6. Follow the early-growth hot spaces: Cleantech is one of those spaces. In cleantech, the hot spaces are water and solar (from what I hear). Read equity research reports and follow the markets, download all the ppts and you can become a knowledgeable person in this space quickly. There are few people with experiences in this area.

7. Free work is better than no work: If its international its likely worth even more (long-term): Work for someone important or a good position for free. Think carefully before you give up a chance to do a free internship instead of no internship. If it takes you to India or China, take it ! Make sure you learn from friends from Asia and Russia. You may end up there and it may do wonders for your dreams.

8. Hang with people who protect your confidence Do a simple test of the people you are with. If you walk away after hanging or talking to them and are left with a bad feeling about yourself, you're hanging with the wrong people. They are bringing down your confidence.

9. Always surround yourself by diversity of thought and background: If you are in Finance, find out what the marketing people are up to. Know what's going on in high-tech if you are non-tech. Stay open minded. You may bring perspectives they don't understand. E.g. financial modeling is a valuable skill for those in marketing. There is a lot of tech invested in financial services. Once you get a job, make it a point to hang with people that aren't like you regularly. When things are bad for people like you, chances are that those similar people will be in a similar situation. So always hedge your networks; also remember that best ideas come from groups that are different from each other. That's what has made America so vibrant and innovative (and frankly very difficult to replicate)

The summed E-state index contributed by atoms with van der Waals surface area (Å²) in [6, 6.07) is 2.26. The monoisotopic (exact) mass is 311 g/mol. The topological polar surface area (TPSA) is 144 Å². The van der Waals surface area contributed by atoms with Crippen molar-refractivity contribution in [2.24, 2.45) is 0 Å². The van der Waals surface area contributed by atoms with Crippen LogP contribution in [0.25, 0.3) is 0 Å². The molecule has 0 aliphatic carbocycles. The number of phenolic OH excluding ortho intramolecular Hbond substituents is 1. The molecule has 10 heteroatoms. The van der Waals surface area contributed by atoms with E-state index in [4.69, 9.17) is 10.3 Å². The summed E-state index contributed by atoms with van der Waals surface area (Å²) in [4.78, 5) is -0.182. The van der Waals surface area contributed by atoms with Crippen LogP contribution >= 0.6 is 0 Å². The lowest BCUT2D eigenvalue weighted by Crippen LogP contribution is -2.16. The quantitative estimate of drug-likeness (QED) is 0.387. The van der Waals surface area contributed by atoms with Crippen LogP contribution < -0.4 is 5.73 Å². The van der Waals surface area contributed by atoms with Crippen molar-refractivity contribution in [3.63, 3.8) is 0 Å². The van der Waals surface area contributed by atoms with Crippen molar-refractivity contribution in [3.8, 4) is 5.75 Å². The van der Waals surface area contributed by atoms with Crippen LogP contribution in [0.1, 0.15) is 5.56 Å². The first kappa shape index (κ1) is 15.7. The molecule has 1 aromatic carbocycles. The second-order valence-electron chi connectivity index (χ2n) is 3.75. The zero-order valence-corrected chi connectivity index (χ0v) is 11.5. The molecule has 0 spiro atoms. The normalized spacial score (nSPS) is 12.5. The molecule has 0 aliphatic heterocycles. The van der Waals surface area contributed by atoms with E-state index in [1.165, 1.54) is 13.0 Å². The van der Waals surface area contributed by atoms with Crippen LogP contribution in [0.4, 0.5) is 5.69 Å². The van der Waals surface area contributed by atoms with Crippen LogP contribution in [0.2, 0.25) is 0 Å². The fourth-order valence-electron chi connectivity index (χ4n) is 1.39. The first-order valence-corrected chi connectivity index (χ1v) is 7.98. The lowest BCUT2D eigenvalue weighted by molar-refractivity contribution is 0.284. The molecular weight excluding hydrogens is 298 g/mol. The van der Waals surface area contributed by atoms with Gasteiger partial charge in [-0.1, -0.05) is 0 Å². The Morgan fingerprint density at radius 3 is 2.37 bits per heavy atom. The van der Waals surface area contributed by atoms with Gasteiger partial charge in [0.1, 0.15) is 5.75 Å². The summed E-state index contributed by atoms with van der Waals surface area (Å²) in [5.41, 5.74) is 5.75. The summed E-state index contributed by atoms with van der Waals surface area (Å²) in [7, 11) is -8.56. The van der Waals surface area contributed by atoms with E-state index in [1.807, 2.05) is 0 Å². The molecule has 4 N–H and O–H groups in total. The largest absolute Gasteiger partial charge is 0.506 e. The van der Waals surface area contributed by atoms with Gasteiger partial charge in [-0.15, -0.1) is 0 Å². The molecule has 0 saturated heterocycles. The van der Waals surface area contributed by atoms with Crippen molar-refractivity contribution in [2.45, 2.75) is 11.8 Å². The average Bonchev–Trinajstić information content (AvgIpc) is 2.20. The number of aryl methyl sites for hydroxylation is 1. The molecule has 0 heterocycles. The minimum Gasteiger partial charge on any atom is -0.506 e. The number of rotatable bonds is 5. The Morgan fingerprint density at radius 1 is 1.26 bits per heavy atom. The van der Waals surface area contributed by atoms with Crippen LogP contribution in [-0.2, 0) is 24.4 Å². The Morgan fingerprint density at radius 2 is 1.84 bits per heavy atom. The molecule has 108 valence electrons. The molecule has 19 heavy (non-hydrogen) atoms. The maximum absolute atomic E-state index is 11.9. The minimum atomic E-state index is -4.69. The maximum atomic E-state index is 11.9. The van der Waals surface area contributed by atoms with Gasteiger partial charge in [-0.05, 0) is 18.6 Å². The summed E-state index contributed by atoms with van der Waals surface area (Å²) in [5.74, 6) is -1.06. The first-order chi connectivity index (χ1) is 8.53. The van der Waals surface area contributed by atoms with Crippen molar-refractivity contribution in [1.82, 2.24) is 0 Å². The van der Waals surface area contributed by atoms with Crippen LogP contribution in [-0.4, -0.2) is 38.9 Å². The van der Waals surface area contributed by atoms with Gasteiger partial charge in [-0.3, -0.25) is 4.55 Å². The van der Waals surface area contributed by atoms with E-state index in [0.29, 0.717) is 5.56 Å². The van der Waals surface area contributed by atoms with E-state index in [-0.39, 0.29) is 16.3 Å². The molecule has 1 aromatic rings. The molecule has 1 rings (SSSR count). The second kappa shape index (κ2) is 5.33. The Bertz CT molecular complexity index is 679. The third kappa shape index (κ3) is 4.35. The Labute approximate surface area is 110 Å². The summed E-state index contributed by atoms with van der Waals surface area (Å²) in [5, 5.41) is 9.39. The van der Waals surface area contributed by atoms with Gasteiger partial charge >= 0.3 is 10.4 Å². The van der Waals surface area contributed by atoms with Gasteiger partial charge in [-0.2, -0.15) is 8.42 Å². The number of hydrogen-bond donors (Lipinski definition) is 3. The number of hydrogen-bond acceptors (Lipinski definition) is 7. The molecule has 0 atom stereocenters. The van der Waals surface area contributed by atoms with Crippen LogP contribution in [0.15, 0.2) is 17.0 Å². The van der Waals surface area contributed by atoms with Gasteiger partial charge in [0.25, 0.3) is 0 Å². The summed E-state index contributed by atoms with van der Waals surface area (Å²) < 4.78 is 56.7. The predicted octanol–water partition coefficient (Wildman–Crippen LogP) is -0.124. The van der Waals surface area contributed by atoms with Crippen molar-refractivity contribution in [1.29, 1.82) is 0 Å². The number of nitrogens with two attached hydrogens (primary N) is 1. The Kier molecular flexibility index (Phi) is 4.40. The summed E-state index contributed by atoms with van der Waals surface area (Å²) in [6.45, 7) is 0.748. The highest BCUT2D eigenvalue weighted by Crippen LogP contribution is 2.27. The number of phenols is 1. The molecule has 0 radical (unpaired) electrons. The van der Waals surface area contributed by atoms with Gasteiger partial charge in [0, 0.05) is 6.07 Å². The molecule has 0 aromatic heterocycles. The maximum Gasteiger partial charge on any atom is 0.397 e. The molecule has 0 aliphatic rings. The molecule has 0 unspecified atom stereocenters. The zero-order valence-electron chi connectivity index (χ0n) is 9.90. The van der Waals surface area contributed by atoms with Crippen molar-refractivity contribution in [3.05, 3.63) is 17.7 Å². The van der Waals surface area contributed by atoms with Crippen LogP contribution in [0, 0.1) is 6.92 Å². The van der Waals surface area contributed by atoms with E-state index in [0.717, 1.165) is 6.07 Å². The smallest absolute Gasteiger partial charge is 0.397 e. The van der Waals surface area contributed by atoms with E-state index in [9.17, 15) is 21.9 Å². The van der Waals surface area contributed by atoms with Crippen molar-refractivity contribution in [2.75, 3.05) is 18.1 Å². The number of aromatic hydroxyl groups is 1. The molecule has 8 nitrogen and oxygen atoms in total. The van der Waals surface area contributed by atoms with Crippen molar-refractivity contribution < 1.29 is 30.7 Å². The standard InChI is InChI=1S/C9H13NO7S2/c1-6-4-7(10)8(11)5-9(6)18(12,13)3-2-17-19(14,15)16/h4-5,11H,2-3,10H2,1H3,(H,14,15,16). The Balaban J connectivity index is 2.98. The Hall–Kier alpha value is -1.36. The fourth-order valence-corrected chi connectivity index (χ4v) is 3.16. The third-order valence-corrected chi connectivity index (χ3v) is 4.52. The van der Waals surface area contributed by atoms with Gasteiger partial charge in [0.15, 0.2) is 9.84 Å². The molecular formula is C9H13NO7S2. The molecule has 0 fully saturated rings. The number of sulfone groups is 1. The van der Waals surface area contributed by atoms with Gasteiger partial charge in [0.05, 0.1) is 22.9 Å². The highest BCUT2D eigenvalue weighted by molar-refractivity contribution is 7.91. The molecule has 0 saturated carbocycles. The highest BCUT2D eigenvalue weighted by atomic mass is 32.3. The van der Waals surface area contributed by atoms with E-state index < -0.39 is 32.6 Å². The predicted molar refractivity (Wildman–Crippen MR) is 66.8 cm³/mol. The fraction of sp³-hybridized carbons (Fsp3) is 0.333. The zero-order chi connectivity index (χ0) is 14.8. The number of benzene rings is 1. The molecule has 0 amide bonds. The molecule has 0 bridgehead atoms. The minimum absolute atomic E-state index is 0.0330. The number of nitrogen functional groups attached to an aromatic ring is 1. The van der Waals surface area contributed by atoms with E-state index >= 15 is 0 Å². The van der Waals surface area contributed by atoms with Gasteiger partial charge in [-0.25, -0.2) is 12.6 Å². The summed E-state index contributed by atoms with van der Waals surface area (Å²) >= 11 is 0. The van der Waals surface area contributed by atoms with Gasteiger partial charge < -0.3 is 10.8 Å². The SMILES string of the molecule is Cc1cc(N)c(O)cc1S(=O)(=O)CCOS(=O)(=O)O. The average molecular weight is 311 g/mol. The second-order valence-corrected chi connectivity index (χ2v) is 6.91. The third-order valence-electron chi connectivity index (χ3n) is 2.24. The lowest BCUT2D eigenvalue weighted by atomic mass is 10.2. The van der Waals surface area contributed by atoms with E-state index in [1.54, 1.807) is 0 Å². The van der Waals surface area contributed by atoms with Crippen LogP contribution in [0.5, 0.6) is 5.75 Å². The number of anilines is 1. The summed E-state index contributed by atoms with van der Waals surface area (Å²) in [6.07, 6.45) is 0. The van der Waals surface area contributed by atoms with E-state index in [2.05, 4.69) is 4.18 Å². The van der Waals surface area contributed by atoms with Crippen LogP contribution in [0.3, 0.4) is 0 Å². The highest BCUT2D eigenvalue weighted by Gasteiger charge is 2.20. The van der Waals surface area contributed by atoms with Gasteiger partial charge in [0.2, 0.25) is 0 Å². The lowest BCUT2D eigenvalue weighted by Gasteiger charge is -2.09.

10. Look at the facts: I don't know any bankrupt recently minted MBAs with repossessed houses and no Indian MBAs like myself whose careers careened off a cliff in tough markets. I am sure there is the exception. However, if you are tenacious, persistent, focussed and an inherently good person, good things will happen.

11. Don't be afraid to ask for help. These may be bad times for very smart people, so don't let personal pride and unnecessary ego get in the way. If you are in desperate need of help, please tell people around you. Take that pay cut. Be humble.

Good luck. Remember it gets better. I've been through it, as have all my friends. Getting out of the problem is game of probabilities and street smarts. It is controllable for highly educated people like yourself. It is not controllable for most people less fortunate.

And once you've been through the storm, you realize its not the end of the world. You can go through it again and be a better person for it.

Take care and good luck.


1 comment:

DKB said...

Thanks for sharing your thoughts. It is always inspirational to read your blog.